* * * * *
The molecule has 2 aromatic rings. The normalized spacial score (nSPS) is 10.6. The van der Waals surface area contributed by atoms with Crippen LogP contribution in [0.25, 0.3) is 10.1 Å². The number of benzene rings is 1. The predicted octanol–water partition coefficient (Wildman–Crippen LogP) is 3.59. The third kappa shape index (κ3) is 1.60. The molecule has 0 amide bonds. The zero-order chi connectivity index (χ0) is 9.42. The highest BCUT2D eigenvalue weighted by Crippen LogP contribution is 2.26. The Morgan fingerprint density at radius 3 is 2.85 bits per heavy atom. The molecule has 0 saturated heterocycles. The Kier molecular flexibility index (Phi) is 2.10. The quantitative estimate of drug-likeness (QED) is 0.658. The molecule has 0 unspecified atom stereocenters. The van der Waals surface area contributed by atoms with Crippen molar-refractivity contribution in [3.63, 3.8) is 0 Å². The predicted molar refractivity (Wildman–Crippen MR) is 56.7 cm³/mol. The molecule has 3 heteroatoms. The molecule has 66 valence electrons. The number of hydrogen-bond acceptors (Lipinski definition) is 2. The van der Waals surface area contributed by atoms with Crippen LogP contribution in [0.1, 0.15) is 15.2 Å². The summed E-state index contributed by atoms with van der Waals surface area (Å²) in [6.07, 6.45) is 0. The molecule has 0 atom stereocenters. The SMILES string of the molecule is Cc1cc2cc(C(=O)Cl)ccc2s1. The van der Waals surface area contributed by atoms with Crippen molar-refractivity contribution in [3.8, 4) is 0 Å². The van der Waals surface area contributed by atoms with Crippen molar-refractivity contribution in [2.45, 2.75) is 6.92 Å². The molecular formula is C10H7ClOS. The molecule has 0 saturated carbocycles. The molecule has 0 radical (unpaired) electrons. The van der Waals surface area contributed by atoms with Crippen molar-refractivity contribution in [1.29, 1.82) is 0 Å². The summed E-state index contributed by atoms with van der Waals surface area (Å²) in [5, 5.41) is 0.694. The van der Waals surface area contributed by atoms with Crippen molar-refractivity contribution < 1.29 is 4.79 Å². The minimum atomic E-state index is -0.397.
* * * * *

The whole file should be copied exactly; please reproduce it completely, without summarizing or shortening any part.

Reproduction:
The molecule has 2 aromatic rings. The normalized spacial score (nSPS) is 10.6. The van der Waals surface area contributed by atoms with Crippen LogP contribution in [0.25, 0.3) is 10.1 Å². The number of benzene rings is 1. The predicted octanol–water partition coefficient (Wildman–Crippen LogP) is 3.59. The third kappa shape index (κ3) is 1.60. The molecule has 0 amide bonds. The zero-order chi connectivity index (χ0) is 9.42. The highest BCUT2D eigenvalue weighted by Crippen LogP contribution is 2.26. The Morgan fingerprint density at radius 3 is 2.85 bits per heavy atom. The molecule has 0 saturated heterocycles. The Kier molecular flexibility index (Phi) is 2.10. The quantitative estimate of drug-likeness (QED) is 0.658. The molecule has 0 unspecified atom stereocenters. The van der Waals surface area contributed by atoms with Crippen molar-refractivity contribution in [3.63, 3.8) is 0 Å². The predicted molar refractivity (Wildman–Crippen MR) is 56.7 cm³/mol. The molecule has 3 heteroatoms. The molecule has 66 valence electrons. The number of hydrogen-bond acceptors (Lipinski definition) is 2. The van der Waals surface area contributed by atoms with Crippen LogP contribution in [0.1, 0.15) is 15.2 Å². The summed E-state index contributed by atoms with van der Waals surface area (Å²) in [6.07, 6.45) is 0. The molecule has 0 atom stereocenters. The SMILES string of the molecule is Cc1cc2cc(C(=O)Cl)ccc2s1. The van der Waals surface area contributed by atoms with Crippen molar-refractivity contribution in [3.8, 4) is 0 Å². The van der Waals surface area contributed by atoms with Crippen molar-refractivity contribution in [2.45, 2.75) is 6.92 Å². The molecular formula is C10H7ClOS. The molecule has 0 saturated carbocycles. The molecule has 0 radical (unpaired) electrons. The van der Waals surface area contributed by atoms with Crippen molar-refractivity contribution in [1.29, 1.82) is 0 Å². The summed E-state index contributed by atoms with van der Waals surface area (Å²) in [5, 5.41) is 0.694. The van der Waals surface area contributed by atoms with Crippen molar-refractivity contribution < 1.29 is 4.79 Å². The minimum atomic E-state index is -0.397.